New York-based Greg Miller is a Guggenheim Fellow who studied photography at the School of Visual Arts in New York City. His photographic projects range from schoolchildren waiting for the morning bus to county fairs to the Catholic rites of Ash Wednesday. His work has been exhibited in solo shows from Los Angeles and Nashville to Barcelona, Spain, and appears regularly in publications like Time and Life. Since 1999, Miller has been a faculty member at the International Center of Photography in New York City.
Miller’s photographs in Southbound, all from his Nashville series, reflect his attempts to recover once-upon-a-time senses of place that turn out, in the end, to be ephemeral. Having relocated from Nashville to New York in his late teens, he returned decades later to explore and rediscover a city where he had lived in a series of homes and neighborhoods, because of his family’s multiple moves while living there. His anticipated connections to those places turned out to be more imagined than real and the images he made in this new-to-him Nashville express a certain in-betweenness, at once familiar yet strange.
These are photographs that have us asking questions. In Deaderick Street (2008), we wonder what transpired to make the child beauty queen outside the stage-door entrance—whose diamond choker and tracksuit are as jarring together as her elaborately styled curls and flip-flops—purse her lips so tightly. Whatever happened has also caused her mother’s mouth to turn down as she regards her offspring with, it seems, some combination of disappointment and bemusement. In another image, titled Hillsboro Pike (2008), is the African American pastor walking toward the sanctuary door bending forward because of the weight of the wheelie he’s toting up the hill, or is he under some heavier burden? Or, do his black suit and equally black Chevrolet SUV predispose us to somber readings?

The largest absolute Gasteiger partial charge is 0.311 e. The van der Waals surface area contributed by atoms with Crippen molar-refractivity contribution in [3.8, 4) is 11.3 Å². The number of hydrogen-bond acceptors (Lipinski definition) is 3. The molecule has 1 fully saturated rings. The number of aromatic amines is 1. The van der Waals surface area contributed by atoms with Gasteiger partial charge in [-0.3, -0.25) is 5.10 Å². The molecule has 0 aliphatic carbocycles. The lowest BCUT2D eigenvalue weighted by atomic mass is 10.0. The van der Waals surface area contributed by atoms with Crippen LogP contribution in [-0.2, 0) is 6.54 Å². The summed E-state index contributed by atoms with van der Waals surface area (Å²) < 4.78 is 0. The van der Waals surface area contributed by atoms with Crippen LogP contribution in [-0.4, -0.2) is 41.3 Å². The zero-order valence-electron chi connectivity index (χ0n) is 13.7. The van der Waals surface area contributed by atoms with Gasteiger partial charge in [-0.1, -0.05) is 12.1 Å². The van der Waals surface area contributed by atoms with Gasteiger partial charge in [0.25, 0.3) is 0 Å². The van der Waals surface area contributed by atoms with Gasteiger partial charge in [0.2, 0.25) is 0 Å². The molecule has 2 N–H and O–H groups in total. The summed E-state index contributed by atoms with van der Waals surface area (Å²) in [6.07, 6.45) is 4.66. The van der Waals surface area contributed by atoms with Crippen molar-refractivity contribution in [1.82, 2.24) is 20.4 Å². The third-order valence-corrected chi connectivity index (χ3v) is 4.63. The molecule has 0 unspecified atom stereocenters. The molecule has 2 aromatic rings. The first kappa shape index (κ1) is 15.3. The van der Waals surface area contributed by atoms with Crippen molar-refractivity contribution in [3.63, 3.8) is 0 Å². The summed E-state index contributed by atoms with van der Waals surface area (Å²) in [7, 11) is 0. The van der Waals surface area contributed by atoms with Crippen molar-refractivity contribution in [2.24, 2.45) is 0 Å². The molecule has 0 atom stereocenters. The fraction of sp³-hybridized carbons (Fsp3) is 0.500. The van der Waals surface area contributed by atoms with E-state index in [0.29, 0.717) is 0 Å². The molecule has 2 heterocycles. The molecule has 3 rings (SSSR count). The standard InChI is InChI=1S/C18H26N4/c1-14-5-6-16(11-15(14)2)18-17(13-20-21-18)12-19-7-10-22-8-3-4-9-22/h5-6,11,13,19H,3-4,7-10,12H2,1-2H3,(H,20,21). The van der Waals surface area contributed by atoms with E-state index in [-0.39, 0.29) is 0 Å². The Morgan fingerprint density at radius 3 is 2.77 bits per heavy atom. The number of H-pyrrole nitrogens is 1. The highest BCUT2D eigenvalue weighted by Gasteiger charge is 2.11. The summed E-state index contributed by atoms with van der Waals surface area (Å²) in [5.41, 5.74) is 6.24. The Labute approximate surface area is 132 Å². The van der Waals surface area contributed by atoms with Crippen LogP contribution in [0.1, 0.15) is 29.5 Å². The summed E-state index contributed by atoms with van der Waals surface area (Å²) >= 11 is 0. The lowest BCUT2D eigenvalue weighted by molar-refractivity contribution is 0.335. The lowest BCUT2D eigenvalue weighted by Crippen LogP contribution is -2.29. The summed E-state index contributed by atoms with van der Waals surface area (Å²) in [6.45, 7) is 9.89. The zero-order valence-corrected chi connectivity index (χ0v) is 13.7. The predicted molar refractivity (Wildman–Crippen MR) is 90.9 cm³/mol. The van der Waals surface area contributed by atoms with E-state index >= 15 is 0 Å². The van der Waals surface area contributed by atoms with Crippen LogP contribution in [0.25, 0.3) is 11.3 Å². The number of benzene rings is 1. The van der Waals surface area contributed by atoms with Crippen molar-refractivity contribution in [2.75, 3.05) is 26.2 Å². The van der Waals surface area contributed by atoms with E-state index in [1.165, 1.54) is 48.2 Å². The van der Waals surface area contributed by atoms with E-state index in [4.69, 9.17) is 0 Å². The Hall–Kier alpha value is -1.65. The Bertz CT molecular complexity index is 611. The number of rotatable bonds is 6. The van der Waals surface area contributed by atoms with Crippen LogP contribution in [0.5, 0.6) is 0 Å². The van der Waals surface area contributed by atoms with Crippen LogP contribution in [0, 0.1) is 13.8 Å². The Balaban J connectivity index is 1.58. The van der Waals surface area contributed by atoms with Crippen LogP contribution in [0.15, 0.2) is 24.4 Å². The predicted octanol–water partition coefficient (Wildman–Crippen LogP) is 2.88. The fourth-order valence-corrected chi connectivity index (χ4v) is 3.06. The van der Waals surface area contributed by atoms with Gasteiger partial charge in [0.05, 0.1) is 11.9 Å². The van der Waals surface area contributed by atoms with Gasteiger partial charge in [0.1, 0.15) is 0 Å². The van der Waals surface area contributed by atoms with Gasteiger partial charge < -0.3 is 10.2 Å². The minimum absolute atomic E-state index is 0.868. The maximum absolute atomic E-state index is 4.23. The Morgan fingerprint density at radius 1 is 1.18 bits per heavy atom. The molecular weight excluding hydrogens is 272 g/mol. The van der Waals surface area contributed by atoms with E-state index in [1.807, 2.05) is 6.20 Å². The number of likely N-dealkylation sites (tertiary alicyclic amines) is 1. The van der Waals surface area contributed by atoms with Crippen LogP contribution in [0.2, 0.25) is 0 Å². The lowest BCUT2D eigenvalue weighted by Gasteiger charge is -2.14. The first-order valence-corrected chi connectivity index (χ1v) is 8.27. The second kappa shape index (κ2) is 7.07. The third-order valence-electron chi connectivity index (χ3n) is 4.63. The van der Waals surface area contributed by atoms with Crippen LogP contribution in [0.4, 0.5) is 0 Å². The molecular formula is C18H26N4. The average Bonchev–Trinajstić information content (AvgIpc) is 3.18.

In a Hopper-esque image titled 21st Avenue South (2008), we find ourselves wondering what’s going through the mind of the elderly woman looking through the plate-glass window of Peabody’s shoe repair shop as two young lovers seem to struggle to reconcile. Is the spectator whose mouth hangs open aghast, or filled with empty longing? In another scene, titled Richard Jones Road (2008), the apparent rage contorting the face of a bare-chested, muscle-bound, and heavily scarred young man may not be rage after all, for his hands aren’t quite clenched. He, too, is staring through a window at what may be a couple at odds. The scene is pregnant with foreboding; the woman’s thousand-yard stare denotes a sadness that does nothing to disarm the contempt a second man radiates toward her from across the patio.
That these images represent the re-creation of the photographer’s childhood memories only layers more discomfiture into Miller’s photographs. We are left puzzling over the love of a father so blinding that the man would lie on the ground in a parking lot to play airplane with his infant, oblivious to any danger, even as people say their goodbyes near the hulking vehicles parked in the background, in a photograph titled Arno Road (2008).
Echoed in the work of fellow Southbound artists McNair Evans, Susan Worsham, and Kathleen Robbins is Miller’s focus on home, in particular his efforts to re-create places now lost. His images resonate, in part, because of the universal impulse to use photographs as conduits to the past.